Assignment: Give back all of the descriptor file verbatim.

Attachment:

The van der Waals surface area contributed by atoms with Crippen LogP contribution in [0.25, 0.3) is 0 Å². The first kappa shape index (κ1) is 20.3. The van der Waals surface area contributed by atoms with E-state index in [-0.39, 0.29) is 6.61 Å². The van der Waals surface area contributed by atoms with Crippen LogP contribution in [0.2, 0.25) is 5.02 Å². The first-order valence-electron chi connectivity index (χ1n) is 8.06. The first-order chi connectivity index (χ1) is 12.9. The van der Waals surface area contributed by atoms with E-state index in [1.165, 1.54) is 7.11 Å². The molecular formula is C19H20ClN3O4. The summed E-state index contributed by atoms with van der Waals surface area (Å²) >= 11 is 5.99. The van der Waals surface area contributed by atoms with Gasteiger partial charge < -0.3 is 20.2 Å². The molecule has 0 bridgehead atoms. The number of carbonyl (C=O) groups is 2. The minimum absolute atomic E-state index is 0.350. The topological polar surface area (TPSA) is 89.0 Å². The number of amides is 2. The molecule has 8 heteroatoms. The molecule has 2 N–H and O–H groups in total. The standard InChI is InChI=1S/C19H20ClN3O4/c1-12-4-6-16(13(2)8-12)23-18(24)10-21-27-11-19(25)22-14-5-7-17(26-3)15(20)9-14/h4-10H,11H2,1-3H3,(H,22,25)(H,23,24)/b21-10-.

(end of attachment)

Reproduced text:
The van der Waals surface area contributed by atoms with Crippen LogP contribution in [0.25, 0.3) is 0 Å². The first kappa shape index (κ1) is 20.3. The van der Waals surface area contributed by atoms with E-state index in [-0.39, 0.29) is 6.61 Å². The van der Waals surface area contributed by atoms with Crippen LogP contribution in [0.2, 0.25) is 5.02 Å². The first-order valence-electron chi connectivity index (χ1n) is 8.06. The first-order chi connectivity index (χ1) is 12.9. The van der Waals surface area contributed by atoms with E-state index in [1.165, 1.54) is 7.11 Å². The molecular formula is C19H20ClN3O4. The summed E-state index contributed by atoms with van der Waals surface area (Å²) >= 11 is 5.99. The van der Waals surface area contributed by atoms with Gasteiger partial charge < -0.3 is 20.2 Å². The molecule has 0 bridgehead atoms. The number of carbonyl (C=O) groups is 2. The minimum absolute atomic E-state index is 0.350. The topological polar surface area (TPSA) is 89.0 Å². The number of amides is 2. The molecule has 8 heteroatoms. The molecule has 2 N–H and O–H groups in total. The standard InChI is InChI=1S/C19H20ClN3O4/c1-12-4-6-16(13(2)8-12)23-18(24)10-21-27-11-19(25)22-14-5-7-17(26-3)15(20)9-14/h4-10H,11H2,1-3H3,(H,22,25)(H,23,24)/b21-10-.